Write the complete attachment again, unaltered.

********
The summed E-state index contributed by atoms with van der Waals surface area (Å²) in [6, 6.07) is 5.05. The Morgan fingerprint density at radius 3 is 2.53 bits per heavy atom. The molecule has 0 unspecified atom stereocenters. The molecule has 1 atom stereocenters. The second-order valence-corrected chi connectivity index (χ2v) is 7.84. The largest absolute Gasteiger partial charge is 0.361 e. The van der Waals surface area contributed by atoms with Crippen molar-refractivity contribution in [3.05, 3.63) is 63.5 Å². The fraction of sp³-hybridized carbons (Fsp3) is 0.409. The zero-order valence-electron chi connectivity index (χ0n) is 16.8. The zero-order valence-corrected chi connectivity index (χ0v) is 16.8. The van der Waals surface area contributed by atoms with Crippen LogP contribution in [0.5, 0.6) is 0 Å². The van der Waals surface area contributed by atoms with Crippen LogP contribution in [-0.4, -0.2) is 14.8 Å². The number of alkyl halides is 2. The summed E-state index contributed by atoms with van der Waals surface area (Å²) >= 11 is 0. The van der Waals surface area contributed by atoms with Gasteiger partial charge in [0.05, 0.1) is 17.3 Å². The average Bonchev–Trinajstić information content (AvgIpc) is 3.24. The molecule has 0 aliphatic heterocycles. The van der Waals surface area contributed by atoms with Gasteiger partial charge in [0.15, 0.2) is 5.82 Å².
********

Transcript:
The summed E-state index contributed by atoms with van der Waals surface area (Å²) in [6, 6.07) is 5.05. The Morgan fingerprint density at radius 3 is 2.53 bits per heavy atom. The molecule has 0 unspecified atom stereocenters. The molecule has 1 atom stereocenters. The second-order valence-corrected chi connectivity index (χ2v) is 7.84. The largest absolute Gasteiger partial charge is 0.361 e. The van der Waals surface area contributed by atoms with Crippen molar-refractivity contribution in [3.05, 3.63) is 63.5 Å². The fraction of sp³-hybridized carbons (Fsp3) is 0.409. The zero-order valence-electron chi connectivity index (χ0n) is 16.8. The zero-order valence-corrected chi connectivity index (χ0v) is 16.8. The van der Waals surface area contributed by atoms with Crippen LogP contribution in [0.5, 0.6) is 0 Å². The van der Waals surface area contributed by atoms with Crippen LogP contribution in [-0.4, -0.2) is 14.8 Å². The number of alkyl halides is 2. The summed E-state index contributed by atoms with van der Waals surface area (Å²) >= 11 is 0. The van der Waals surface area contributed by atoms with Gasteiger partial charge in [0.05, 0.1) is 17.3 Å². The average Bonchev–Trinajstić information content (AvgIpc) is 3.24. The molecule has 0 aliphatic heterocycles. The van der Waals surface area contributed by atoms with Gasteiger partial charge in [0.15, 0.2) is 5.82 Å².